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Explosion of color takes over an abandoned Puerto Rican factory

Kalana by Sofia Maldonado, Kalaña Puerto Rico, Kalaña Cromática: Caguas a Color, Caguas public art, art in abandoned buildings, abandoned building community design, Sofia Maldonado, Sofia Maldonado art

An artist’s brilliance breathes new life into a desolate tobacco factory in Caguas, Puerto Rico. Bright sprays and colorful drips have seemingly exploded all over the factory’s formerly lifeless walls in local artist Sofia Maldonado’s eye-popping intervention, Kalaña. Created as part of Cromática: Caguas a Color, the community engagement piece transformed the building into a piece of art and new home to educational workshops, presentations, and other artistic events.

Kalana by Sofia Maldonado, Kalaña Puerto Rico, Kalaña Cromática: Caguas a Color, Caguas public art, art in abandoned buildings, abandoned building community design, Sofia Maldonado, Sofia Maldonado art

Puerto Rican artist Sofia Maldonado and her team of helpers used all parts of the factory interior as canvas. Florescent blues to neon pink and yellows are splashed across the concrete walls punctuated by a few scribbled tags while old graffiti peeks out from behind the latex paint. “My work is mainly inspired by colors and also the Caribbean way of living, and experiencing light and color,” said Maldonado.

“The idea of the project is to inspire and open the door to different projects that reuse abandoned spaces. Kalaña is my interpretation of public art. It’s intended for the public to explore to get inside an abandoned building and to experience an explosion of color. But it is also a piece that is activated by different social engagements. That’s one of my main goals: how can I integrate the community in my artwork.”

Kalana by Sofia Maldonado, Kalaña Puerto Rico, Kalaña Cromática: Caguas a Color, Caguas public art, art in abandoned buildings, abandoned building community design, Sofia Maldonado, Sofia Maldonado art

Related: Javier de Riba graffitis gorgeous geometric patterns onto the floors of abandoned buildings

Kalaña injects a welcoming energy to the space and the bright colors help set the tone for positive community collaboration. Maldonado was one of seven artists to explore the intersection between art, community, and abandoned architecture in Cromática: Caguas a Color. The piece was completed in 2015.

+ Sofia Maldonado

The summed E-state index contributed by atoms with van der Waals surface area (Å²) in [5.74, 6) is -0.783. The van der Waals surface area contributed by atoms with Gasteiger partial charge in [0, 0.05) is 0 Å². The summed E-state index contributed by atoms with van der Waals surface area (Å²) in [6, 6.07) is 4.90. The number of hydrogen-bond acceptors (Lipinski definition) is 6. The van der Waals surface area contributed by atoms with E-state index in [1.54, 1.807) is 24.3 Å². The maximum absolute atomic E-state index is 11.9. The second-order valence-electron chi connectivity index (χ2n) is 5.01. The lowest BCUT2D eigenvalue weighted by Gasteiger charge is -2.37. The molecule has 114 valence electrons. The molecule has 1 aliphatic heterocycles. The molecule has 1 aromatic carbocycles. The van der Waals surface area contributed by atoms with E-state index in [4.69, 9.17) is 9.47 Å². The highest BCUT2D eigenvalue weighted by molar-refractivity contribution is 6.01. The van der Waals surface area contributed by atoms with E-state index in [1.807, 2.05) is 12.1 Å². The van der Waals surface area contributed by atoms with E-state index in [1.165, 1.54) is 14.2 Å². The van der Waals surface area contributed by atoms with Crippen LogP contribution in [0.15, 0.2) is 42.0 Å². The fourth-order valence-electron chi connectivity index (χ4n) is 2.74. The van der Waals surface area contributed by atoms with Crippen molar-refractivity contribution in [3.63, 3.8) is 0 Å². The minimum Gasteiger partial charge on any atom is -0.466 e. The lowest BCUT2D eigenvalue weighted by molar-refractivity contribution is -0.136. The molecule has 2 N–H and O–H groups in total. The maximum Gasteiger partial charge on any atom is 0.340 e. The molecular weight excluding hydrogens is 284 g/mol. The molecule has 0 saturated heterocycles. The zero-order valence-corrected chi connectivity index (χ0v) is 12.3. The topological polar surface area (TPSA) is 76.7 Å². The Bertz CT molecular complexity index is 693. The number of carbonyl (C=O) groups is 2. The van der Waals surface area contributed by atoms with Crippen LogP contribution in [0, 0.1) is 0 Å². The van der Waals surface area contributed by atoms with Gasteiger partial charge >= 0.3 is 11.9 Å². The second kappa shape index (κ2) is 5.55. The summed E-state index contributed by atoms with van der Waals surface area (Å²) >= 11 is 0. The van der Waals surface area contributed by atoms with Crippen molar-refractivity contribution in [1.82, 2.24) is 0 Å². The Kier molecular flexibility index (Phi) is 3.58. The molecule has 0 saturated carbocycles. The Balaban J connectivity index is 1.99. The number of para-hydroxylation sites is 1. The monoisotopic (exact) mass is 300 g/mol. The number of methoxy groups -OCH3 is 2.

Via Popup City

Images via Sofia Maldonado

Kalana by Sofia Maldonado, Kalaña Puerto Rico, Kalaña Cromática: Caguas a Color, Caguas public art, art in abandoned buildings, abandoned building community design, Sofia Maldonado, Sofia Maldonado art

Kalana by Sofia Maldonado, Kalaña Puerto Rico, Kalaña Cromática: Caguas a Color, Caguas public art, art in abandoned buildings, abandoned building community design, Sofia Maldonado, Sofia Maldonado art

Kalana by Sofia Maldonado, Kalaña Puerto Rico, Kalaña Cromática: Caguas a Color, Caguas public art, art in abandoned buildings, abandoned building community design, Sofia Maldonado, Sofia Maldonado art

http://ift.tt/2pyw3Mz Source: http://inhabitat.com



Here’s what Trump’s latest executive order means for our national monuments.

The order, which Trump will sign Wednesday, directs the Interior Department to review all national monument designations over 100,000 acres made from 1996 onwards.

That includes between 24 and 40 monuments — notably, Bears Ears and Grand Staircase-Escalante in Utah, and Mojave Trails in California.

During the review, the Interior Department can suggest that monuments be resized, revoked, or left alone, Interior Secretary Ryan Zinke said at a briefing on Tuesday. We can expect a final report this summer that will tell us which monument designations, if any, will be changed.

Environmental groups are already voicing opposition. If designations are removed, it could make it easier to eliminate protections and open land to special interests like fossil fuels.

Zinke, a self-proclaimed conservationist, said, “We can protect areas of cultural and economic importance and even use federal lands for economic development when appropriate — just as Teddy Roosevelt envisioned.”